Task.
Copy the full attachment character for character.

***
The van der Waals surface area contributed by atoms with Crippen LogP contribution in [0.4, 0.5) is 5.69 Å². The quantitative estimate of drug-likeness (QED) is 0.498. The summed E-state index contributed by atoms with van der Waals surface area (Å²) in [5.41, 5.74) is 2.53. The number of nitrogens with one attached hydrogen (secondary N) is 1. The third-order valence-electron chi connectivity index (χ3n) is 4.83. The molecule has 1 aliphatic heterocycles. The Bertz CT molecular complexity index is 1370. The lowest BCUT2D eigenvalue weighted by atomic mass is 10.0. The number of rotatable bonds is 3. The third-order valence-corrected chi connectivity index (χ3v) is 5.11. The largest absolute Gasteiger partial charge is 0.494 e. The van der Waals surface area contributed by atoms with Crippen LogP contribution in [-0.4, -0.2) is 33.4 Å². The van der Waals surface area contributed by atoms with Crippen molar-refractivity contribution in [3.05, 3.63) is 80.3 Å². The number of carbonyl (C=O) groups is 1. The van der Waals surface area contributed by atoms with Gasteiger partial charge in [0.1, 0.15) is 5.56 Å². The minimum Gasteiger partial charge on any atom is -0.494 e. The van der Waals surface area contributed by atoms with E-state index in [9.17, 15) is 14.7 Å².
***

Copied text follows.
The van der Waals surface area contributed by atoms with Crippen LogP contribution in [0.4, 0.5) is 5.69 Å². The quantitative estimate of drug-likeness (QED) is 0.498. The summed E-state index contributed by atoms with van der Waals surface area (Å²) in [5.41, 5.74) is 2.53. The number of nitrogens with one attached hydrogen (secondary N) is 1. The third-order valence-electron chi connectivity index (χ3n) is 4.83. The molecule has 1 aliphatic heterocycles. The Bertz CT molecular complexity index is 1370. The lowest BCUT2D eigenvalue weighted by atomic mass is 10.0. The number of rotatable bonds is 3. The third-order valence-corrected chi connectivity index (χ3v) is 5.11. The largest absolute Gasteiger partial charge is 0.494 e. The van der Waals surface area contributed by atoms with Crippen LogP contribution in [-0.4, -0.2) is 33.4 Å². The van der Waals surface area contributed by atoms with Crippen molar-refractivity contribution in [3.05, 3.63) is 80.3 Å². The number of carbonyl (C=O) groups is 1. The van der Waals surface area contributed by atoms with Gasteiger partial charge in [0.1, 0.15) is 5.56 Å². The minimum Gasteiger partial charge on any atom is -0.494 e. The van der Waals surface area contributed by atoms with E-state index in [9.17, 15) is 14.7 Å².